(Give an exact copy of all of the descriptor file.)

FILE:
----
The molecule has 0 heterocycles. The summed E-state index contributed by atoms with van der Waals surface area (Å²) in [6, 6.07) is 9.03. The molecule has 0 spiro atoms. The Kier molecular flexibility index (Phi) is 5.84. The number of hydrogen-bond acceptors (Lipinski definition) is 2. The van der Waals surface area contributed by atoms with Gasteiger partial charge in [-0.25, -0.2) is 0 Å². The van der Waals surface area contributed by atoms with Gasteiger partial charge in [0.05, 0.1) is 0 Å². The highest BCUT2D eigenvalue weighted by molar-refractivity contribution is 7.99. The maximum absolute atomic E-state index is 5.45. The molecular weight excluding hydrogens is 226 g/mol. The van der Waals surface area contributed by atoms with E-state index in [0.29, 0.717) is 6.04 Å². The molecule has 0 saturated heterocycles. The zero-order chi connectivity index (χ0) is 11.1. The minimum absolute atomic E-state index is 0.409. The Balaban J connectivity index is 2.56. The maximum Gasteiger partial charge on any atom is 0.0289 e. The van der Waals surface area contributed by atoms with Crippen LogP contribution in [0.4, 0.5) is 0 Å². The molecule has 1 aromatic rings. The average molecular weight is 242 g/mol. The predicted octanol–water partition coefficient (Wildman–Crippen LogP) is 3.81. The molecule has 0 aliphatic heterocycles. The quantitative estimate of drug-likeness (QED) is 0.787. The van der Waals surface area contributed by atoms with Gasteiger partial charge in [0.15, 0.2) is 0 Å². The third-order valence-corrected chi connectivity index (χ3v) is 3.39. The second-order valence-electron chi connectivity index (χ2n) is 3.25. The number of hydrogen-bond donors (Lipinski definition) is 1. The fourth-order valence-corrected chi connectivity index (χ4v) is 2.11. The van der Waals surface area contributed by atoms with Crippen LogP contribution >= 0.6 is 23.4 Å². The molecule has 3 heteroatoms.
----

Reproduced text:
The molecule has 0 heterocycles. The summed E-state index contributed by atoms with van der Waals surface area (Å²) in [6, 6.07) is 9.03. The molecule has 0 spiro atoms. The Kier molecular flexibility index (Phi) is 5.84. The number of hydrogen-bond acceptors (Lipinski definition) is 2. The van der Waals surface area contributed by atoms with Gasteiger partial charge in [-0.25, -0.2) is 0 Å². The van der Waals surface area contributed by atoms with Gasteiger partial charge in [0.05, 0.1) is 0 Å². The highest BCUT2D eigenvalue weighted by molar-refractivity contribution is 7.99. The maximum absolute atomic E-state index is 5.45. The molecular weight excluding hydrogens is 226 g/mol. The van der Waals surface area contributed by atoms with E-state index in [0.29, 0.717) is 6.04 Å². The molecule has 0 saturated heterocycles. The zero-order chi connectivity index (χ0) is 11.1. The minimum absolute atomic E-state index is 0.409. The Balaban J connectivity index is 2.56. The maximum Gasteiger partial charge on any atom is 0.0289 e. The van der Waals surface area contributed by atoms with Crippen LogP contribution in [0.4, 0.5) is 0 Å². The molecule has 1 aromatic rings. The average molecular weight is 242 g/mol. The predicted octanol–water partition coefficient (Wildman–Crippen LogP) is 3.81. The molecule has 0 aliphatic heterocycles. The quantitative estimate of drug-likeness (QED) is 0.787. The van der Waals surface area contributed by atoms with Gasteiger partial charge in [0.15, 0.2) is 0 Å². The third-order valence-corrected chi connectivity index (χ3v) is 3.39. The second-order valence-electron chi connectivity index (χ2n) is 3.25. The number of hydrogen-bond donors (Lipinski definition) is 1. The fourth-order valence-corrected chi connectivity index (χ4v) is 2.11. The van der Waals surface area contributed by atoms with Crippen LogP contribution >= 0.6 is 23.4 Å². The molecule has 3 heteroatoms.